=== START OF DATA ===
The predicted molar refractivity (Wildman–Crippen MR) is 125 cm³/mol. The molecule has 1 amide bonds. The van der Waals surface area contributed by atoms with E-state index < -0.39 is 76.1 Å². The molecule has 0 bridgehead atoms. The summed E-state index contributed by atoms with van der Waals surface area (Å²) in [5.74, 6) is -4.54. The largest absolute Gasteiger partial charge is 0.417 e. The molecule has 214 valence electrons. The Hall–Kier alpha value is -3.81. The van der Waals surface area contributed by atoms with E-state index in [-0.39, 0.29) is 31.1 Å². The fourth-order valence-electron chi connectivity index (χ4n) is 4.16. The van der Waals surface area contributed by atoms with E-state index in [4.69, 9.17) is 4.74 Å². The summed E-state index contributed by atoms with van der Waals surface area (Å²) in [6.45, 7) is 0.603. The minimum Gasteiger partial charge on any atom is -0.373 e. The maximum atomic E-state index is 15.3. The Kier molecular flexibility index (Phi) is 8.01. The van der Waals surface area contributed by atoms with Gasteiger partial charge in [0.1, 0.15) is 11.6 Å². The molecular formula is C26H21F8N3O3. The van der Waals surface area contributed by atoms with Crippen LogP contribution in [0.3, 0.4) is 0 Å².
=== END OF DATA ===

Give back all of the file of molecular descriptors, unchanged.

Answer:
The predicted molar refractivity (Wildman–Crippen MR) is 125 cm³/mol. The molecule has 1 amide bonds. The van der Waals surface area contributed by atoms with E-state index < -0.39 is 76.1 Å². The molecule has 0 bridgehead atoms. The summed E-state index contributed by atoms with van der Waals surface area (Å²) in [5.74, 6) is -4.54. The largest absolute Gasteiger partial charge is 0.417 e. The molecule has 214 valence electrons. The Hall–Kier alpha value is -3.81. The van der Waals surface area contributed by atoms with E-state index in [-0.39, 0.29) is 31.1 Å². The fourth-order valence-electron chi connectivity index (χ4n) is 4.16. The van der Waals surface area contributed by atoms with E-state index in [4.69, 9.17) is 4.74 Å². The summed E-state index contributed by atoms with van der Waals surface area (Å²) in [6.45, 7) is 0.603. The minimum Gasteiger partial charge on any atom is -0.373 e. The maximum atomic E-state index is 15.3. The Kier molecular flexibility index (Phi) is 8.01. The van der Waals surface area contributed by atoms with Gasteiger partial charge in [0.1, 0.15) is 11.6 Å². The molecular formula is C26H21F8N3O3. The van der Waals surface area contributed by atoms with Crippen LogP contribution in [0.3, 0.4) is 0 Å².